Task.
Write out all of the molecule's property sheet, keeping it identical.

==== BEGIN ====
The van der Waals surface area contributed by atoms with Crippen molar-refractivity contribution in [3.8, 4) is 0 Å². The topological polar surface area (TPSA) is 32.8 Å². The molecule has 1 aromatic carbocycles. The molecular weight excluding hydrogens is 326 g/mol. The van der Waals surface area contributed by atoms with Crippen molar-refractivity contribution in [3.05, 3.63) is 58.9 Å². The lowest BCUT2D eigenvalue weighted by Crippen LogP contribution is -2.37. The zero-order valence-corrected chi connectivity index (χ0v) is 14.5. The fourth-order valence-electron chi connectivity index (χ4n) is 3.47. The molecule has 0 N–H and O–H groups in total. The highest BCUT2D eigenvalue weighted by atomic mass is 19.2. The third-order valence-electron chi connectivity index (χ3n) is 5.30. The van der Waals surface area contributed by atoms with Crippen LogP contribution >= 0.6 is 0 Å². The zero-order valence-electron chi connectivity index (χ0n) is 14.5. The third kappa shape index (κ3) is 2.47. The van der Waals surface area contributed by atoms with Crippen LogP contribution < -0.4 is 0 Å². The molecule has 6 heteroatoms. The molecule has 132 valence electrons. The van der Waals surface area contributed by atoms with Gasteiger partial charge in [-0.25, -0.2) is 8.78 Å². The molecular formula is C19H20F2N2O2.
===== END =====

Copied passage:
The van der Waals surface area contributed by atoms with Crippen molar-refractivity contribution in [3.8, 4) is 0 Å². The topological polar surface area (TPSA) is 32.8 Å². The molecule has 1 aromatic carbocycles. The molecular weight excluding hydrogens is 326 g/mol. The van der Waals surface area contributed by atoms with Crippen molar-refractivity contribution in [3.05, 3.63) is 58.9 Å². The lowest BCUT2D eigenvalue weighted by Crippen LogP contribution is -2.37. The zero-order valence-corrected chi connectivity index (χ0v) is 14.5. The fourth-order valence-electron chi connectivity index (χ4n) is 3.47. The molecule has 0 N–H and O–H groups in total. The highest BCUT2D eigenvalue weighted by atomic mass is 19.2. The third-order valence-electron chi connectivity index (χ3n) is 5.30. The van der Waals surface area contributed by atoms with Crippen LogP contribution >= 0.6 is 0 Å². The zero-order valence-electron chi connectivity index (χ0n) is 14.5. The third kappa shape index (κ3) is 2.47. The van der Waals surface area contributed by atoms with Crippen LogP contribution < -0.4 is 0 Å². The molecule has 6 heteroatoms. The molecule has 132 valence electrons. The van der Waals surface area contributed by atoms with Gasteiger partial charge in [-0.25, -0.2) is 8.78 Å². The molecular formula is C19H20F2N2O2.